Dating in Cyberspace by Thea Thaxton is a collection of five short stories about dating in Cyberspace. Readers should note that this was published in 2012; the speed of evolution of the internet makes the technology referenced in this short novel nearly obsolete. That is OK, however, because this is really an account of one woman’s experience with dating online. It is an examination of human behavior and different perceptions. Technology allows for different forms of display of behavior, but the basics of social interaction remain the same. Jealousy, who has the power in a relationship, different views of etiquette, resentment, anger, and disgust; all typical human behaviors play out on a new platform.
If asked, R. Scott Murphy would describe his collection titled Fun Stories Greatest Hits as fitting in the following genres: Humor and Entertainment, Parenting and Family Humor, Happiness, Romantic Comedy, Feel Good Essays, Parodies, and Word Play & Satire. The description covers a lot of territories, but Murphy uses forty stories to do it. The humor is self-deprecating, but also inclusive as Murphy posits the existence of communities such as Fun Stories Nation and MentalKickBall which include the readers and the author as the combination attempts to make sense of the ridiculousness we see around us every day.
Me-Time Tales by Rosalind Minett starts out with a challenge. Am I qualified to read this? Billed as a collection of tea-breaks for mature women and curious men, I decided I could fit into the curious category. It was biologically impossible to fit into the first target audience and I had stumbled over “mature.” It is difficult for me to read a collection of stories without making comments on each one. That makes for long reviews. So …
A first feature I questioned about The Grunge Narratives: A Rare Horror Collection by Nick Younker was, why Grunge? What…
Tiny Shoes Dancing by Audrey Kalman is a collection of twenty short stories. Kalman selects significant elements from primarily insignificant lives, the lives that don’t get a mention in the supermarket tabloids. Short stories are great; they fill time and are portable. There is no guilt in not completing them because you can always put off the pesky routine tasks which you know you have to do … right after you finish the short story you are reading. The stories in this collection are great because they make the reader feel important. We have all had some variation on these normal, everyday challenges. Well, most of them. There are some tales which are weird.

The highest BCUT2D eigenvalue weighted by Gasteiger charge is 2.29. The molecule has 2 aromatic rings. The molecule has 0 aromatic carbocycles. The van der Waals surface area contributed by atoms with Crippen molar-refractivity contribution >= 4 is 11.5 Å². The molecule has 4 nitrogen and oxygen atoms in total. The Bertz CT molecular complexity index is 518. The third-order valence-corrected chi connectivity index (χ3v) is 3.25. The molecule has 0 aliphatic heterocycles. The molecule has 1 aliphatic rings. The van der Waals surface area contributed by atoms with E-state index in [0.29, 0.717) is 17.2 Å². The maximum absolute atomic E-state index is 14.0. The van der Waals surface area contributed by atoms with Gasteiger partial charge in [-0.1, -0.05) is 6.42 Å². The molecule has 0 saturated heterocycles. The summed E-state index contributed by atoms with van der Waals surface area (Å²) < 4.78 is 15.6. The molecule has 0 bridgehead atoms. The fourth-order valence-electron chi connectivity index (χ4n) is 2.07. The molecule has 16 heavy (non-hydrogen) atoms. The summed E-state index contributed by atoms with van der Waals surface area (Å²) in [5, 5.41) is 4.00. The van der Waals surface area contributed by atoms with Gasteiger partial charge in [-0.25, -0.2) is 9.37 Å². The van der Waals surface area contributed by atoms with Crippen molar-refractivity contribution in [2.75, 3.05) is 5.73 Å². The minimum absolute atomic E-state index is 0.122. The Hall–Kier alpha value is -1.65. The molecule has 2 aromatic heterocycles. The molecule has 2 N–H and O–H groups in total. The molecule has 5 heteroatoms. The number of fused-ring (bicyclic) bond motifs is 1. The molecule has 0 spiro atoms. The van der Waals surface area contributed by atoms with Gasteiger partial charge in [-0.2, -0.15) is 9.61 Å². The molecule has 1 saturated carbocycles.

Tavistock Galleria is a collection of fourteen short horror stories by multiple authors. Their origin is “America’s Retail Wasteland.” (cover blurb). The stories are best read in order because of connecting threads that can pop up without warning that will tie a story to the one which came before. Or maybe two stories before. But let’s say you are familiar with some of the authors and want to skip to their contribution first. OK, it’s allowed; all stories can stand alone except the last one, The End of Tavistock. The last story won’t make sense without references found in all other stories.
These three short stories were sent to me by an independent publishing house promoting their writers. For the next week or so these three stories (there are others, but I was not attracted to their genres) sell on Amazon for USD 0.99 and are supposed to rise to USD 2.99 thereafter. I like stories such as these for my students of English as a second language. I must read everything I recommend making sure I don’t damage cultural sensitivities.
The blurb accompanying SYNCO™ by J.R. Kruze is this mouthful of run-together words: Short Fiction Young Adult Science Fiction Fantasy. That could be two genres or four.
Spin Drift by Lisette Kristensen is a very short story describing the culmination of Mossad training with an operational test. Pass the test and you graduate. Fail the test and it would not matter; candidates who failed died Is this realistic? Sure, it can happen but the conditions under which it would happen are more stressful than described in this short story. For fans of this type of story look at accounts of military teams operating on horseback in Afghanistan, actions on the part of Seal Team Six, some of which have inadvertently been declassified. For non-fiction from the past look at Five Years to Freedom by Col. Nick Rowe, a prisoner of the Viet Cong and NVA for the number of years indicated. Also look at the operation under the Carter administration to rescue US hostages from the US Embassy in Tehran. The Commander on the ground was Col. Charles Beckwith, the main inspiration for and leader of Delta Force. I mention all these things to give some credibility to this story. Fact (mentioned above) can be stranger than fiction.